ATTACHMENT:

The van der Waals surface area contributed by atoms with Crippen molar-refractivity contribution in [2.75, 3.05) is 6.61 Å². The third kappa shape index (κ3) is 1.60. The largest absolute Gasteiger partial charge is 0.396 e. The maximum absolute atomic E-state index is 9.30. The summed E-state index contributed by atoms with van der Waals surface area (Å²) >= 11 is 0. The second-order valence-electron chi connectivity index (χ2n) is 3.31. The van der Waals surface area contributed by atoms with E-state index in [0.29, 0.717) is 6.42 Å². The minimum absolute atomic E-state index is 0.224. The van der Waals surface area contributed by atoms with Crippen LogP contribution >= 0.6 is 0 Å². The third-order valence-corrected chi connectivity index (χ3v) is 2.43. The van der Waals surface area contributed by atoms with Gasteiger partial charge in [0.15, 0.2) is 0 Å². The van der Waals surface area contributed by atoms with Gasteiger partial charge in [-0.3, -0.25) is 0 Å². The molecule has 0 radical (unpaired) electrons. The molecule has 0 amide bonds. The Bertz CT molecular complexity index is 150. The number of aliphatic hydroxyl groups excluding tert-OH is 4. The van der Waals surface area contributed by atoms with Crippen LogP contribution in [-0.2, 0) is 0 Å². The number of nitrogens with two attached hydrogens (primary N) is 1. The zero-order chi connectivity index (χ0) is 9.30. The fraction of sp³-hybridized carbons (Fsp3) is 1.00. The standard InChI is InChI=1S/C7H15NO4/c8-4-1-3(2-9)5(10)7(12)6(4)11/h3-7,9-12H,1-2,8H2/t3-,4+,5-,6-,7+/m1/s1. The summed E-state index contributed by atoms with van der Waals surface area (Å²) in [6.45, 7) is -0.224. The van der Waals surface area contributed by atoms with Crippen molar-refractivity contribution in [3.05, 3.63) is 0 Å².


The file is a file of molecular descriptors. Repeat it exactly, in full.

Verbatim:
The van der Waals surface area contributed by atoms with Crippen molar-refractivity contribution in [2.75, 3.05) is 6.61 Å². The third kappa shape index (κ3) is 1.60. The largest absolute Gasteiger partial charge is 0.396 e. The maximum absolute atomic E-state index is 9.30. The summed E-state index contributed by atoms with van der Waals surface area (Å²) >= 11 is 0. The second-order valence-electron chi connectivity index (χ2n) is 3.31. The van der Waals surface area contributed by atoms with E-state index in [0.29, 0.717) is 6.42 Å². The minimum absolute atomic E-state index is 0.224. The van der Waals surface area contributed by atoms with Crippen LogP contribution >= 0.6 is 0 Å². The third-order valence-corrected chi connectivity index (χ3v) is 2.43. The van der Waals surface area contributed by atoms with Gasteiger partial charge in [0.15, 0.2) is 0 Å². The van der Waals surface area contributed by atoms with Gasteiger partial charge in [-0.3, -0.25) is 0 Å². The molecule has 0 radical (unpaired) electrons. The molecule has 0 amide bonds. The Bertz CT molecular complexity index is 150. The number of aliphatic hydroxyl groups excluding tert-OH is 4. The van der Waals surface area contributed by atoms with Crippen LogP contribution in [-0.2, 0) is 0 Å². The number of nitrogens with two attached hydrogens (primary N) is 1. The zero-order chi connectivity index (χ0) is 9.30. The fraction of sp³-hybridized carbons (Fsp3) is 1.00. The standard InChI is InChI=1S/C7H15NO4/c8-4-1-3(2-9)5(10)7(12)6(4)11/h3-7,9-12H,1-2,8H2/t3-,4+,5-,6-,7+/m1/s1. The summed E-state index contributed by atoms with van der Waals surface area (Å²) in [6.45, 7) is -0.224. The van der Waals surface area contributed by atoms with Crippen molar-refractivity contribution in [3.05, 3.63) is 0 Å².